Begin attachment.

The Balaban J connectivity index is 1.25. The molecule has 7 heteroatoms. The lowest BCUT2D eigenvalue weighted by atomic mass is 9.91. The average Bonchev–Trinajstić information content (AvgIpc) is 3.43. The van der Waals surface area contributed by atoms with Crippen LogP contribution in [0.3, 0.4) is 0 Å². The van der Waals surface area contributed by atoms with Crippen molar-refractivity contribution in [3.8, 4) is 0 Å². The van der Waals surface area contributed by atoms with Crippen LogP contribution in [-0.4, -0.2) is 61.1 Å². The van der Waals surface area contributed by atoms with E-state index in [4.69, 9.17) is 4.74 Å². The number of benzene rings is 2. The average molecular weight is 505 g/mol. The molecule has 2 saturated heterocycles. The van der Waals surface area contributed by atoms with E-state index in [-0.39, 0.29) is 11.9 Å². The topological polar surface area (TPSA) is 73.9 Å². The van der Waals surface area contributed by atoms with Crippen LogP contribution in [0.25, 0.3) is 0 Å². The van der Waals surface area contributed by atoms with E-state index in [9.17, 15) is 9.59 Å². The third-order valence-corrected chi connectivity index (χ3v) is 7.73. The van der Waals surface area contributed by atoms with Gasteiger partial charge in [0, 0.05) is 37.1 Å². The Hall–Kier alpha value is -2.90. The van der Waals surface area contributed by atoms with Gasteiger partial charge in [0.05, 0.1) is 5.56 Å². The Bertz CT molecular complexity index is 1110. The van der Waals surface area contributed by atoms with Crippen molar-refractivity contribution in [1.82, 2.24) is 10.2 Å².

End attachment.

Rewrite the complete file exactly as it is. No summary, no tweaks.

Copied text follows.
The Balaban J connectivity index is 1.25. The molecule has 7 heteroatoms. The lowest BCUT2D eigenvalue weighted by atomic mass is 9.91. The average Bonchev–Trinajstić information content (AvgIpc) is 3.43. The van der Waals surface area contributed by atoms with Crippen LogP contribution in [0.3, 0.4) is 0 Å². The van der Waals surface area contributed by atoms with Crippen molar-refractivity contribution in [3.8, 4) is 0 Å². The van der Waals surface area contributed by atoms with Crippen LogP contribution in [-0.4, -0.2) is 61.1 Å². The van der Waals surface area contributed by atoms with E-state index in [4.69, 9.17) is 4.74 Å². The number of benzene rings is 2. The average molecular weight is 505 g/mol. The molecule has 2 saturated heterocycles. The van der Waals surface area contributed by atoms with E-state index in [-0.39, 0.29) is 11.9 Å². The topological polar surface area (TPSA) is 73.9 Å². The van der Waals surface area contributed by atoms with Crippen LogP contribution in [0.25, 0.3) is 0 Å². The van der Waals surface area contributed by atoms with E-state index in [9.17, 15) is 9.59 Å². The third-order valence-corrected chi connectivity index (χ3v) is 7.73. The van der Waals surface area contributed by atoms with Gasteiger partial charge in [0, 0.05) is 37.1 Å². The Hall–Kier alpha value is -2.90. The van der Waals surface area contributed by atoms with Gasteiger partial charge in [0.05, 0.1) is 5.56 Å². The Bertz CT molecular complexity index is 1110. The van der Waals surface area contributed by atoms with Crippen molar-refractivity contribution in [1.82, 2.24) is 10.2 Å².